“This thesis will describe the ways in which mentoring programmes have been successful, to varying degrees, in reducing student drop-out rates”.

> An example of a thesis statement arguing against something (like a particularly influential piece of research, or the status quo of all research within your topic area);

“This thesis will contest Smith’s argument that mentoring programmes have been largely successful in reducing student drop-out rates”.

Most importantly

  • State your Unique Selling Point! It might sound like a marketing strategy, but ultimately, all theses should have a unique selling point, which justifies their existence. Make sure that your thesis statement is both interesting and relevant. Otherwise, it implies that perhaps your thesis topic perhaps isn’t as strong as it should be, and doesn’t explain why this topic requires further discussion in your thesis. If you need help with finding a good thesis topic, see the “Next steps” section at the bottom of this post.

Now you’ve got the checklist covered, what else do you need to know?

Make sure that your thesis statement appears in your introduction of your thesis, if it doesn’t form the introductory sentence itself. This is to ensure that you don’t get carried away in writing, and leave the reader as lost as Theseus would have been without that thread!

Finally, there is an argument which suggests that your thesis statement should indicate the conclusion of your findings. Naturally, you shouldn’t start unpacking your conclusion before you’ve even finished your introduction, but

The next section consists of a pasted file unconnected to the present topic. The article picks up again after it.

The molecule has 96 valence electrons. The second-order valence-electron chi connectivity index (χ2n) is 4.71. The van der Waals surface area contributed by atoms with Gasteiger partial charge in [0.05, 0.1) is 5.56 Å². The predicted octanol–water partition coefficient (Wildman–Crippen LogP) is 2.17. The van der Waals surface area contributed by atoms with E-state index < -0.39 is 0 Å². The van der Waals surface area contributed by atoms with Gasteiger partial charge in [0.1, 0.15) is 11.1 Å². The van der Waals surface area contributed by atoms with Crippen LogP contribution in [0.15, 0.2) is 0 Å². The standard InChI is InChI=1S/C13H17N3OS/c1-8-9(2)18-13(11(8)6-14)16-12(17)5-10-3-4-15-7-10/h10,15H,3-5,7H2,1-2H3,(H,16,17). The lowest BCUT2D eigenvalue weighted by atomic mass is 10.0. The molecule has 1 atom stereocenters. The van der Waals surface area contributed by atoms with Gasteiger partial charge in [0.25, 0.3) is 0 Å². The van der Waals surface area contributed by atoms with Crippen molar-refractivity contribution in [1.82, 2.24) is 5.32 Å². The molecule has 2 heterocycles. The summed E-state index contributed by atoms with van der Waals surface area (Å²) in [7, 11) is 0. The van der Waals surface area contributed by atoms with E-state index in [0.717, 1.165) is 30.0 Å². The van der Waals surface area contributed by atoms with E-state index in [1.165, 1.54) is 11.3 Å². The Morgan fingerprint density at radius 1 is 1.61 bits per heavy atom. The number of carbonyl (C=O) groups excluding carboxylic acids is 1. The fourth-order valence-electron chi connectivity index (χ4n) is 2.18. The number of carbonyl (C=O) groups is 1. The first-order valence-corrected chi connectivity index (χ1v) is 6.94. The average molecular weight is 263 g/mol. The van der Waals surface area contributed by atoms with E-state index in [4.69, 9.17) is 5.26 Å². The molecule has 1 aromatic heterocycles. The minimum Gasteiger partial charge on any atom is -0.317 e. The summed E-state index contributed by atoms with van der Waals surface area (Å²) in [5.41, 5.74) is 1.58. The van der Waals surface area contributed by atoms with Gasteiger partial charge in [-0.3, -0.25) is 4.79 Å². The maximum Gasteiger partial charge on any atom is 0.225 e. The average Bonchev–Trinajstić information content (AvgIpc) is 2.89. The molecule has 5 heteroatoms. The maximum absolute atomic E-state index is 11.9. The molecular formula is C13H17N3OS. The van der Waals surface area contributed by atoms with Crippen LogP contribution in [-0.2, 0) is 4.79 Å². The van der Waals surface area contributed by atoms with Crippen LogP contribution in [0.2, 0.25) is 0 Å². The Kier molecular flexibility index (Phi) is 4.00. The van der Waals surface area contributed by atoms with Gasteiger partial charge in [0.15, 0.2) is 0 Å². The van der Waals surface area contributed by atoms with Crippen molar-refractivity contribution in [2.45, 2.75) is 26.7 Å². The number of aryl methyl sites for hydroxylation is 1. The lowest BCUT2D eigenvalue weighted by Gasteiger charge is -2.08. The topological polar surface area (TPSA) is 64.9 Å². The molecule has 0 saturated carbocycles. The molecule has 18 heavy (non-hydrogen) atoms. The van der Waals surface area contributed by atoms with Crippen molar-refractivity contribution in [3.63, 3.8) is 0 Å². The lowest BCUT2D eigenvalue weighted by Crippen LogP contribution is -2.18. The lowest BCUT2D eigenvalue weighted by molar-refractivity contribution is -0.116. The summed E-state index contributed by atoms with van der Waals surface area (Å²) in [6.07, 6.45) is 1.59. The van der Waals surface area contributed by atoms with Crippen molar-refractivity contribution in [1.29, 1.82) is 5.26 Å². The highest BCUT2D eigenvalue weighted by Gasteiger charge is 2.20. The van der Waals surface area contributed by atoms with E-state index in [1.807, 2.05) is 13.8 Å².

you can hint at it. This helps to really clarify the direction of your thesis, for example;

“This thesis will review the claim that eating chocolate can be beneficial for children, by looking at the ways in which chocolate can be used as a motivational reward, and trigger “feel-good” chemicals in the brain”.

More information

Here are some great websites for finding out more about how to write a dissertation;

  • Purdue Online Writing Lab (OWL) - here’s their tips on how to make a good thesis statement.
  • The Writing Center, University of North Carolina at Chapel Hill (UNC) has a number of excellent handouts.


Next steps

Now you know how to write a good thesis statement, but are you still unsure about dissertation topics? If so, get in touch with Effective Thesis, and we’ll set you up with a topic that’s definitely worthy of further research, and contributes to addressing some of the world’s most urgent problems. Try our Thesis Topic Coaching and one of our coaches will find you a topic tailored right to your circumstances, We are a non-profit project aiming to direct research into neglected topics with high potential to significantly improve the world and so our services are free for you!


References

Tips and Advice for Writing Thesis Statements Purdue Online Writing Lab (OWL) [source]

Thesis Statements The Writing Center, University of North Carolina at Chapel Hill [source]

Q. What is a thesis statement? Library and Learning Services, Rasmussen College [source]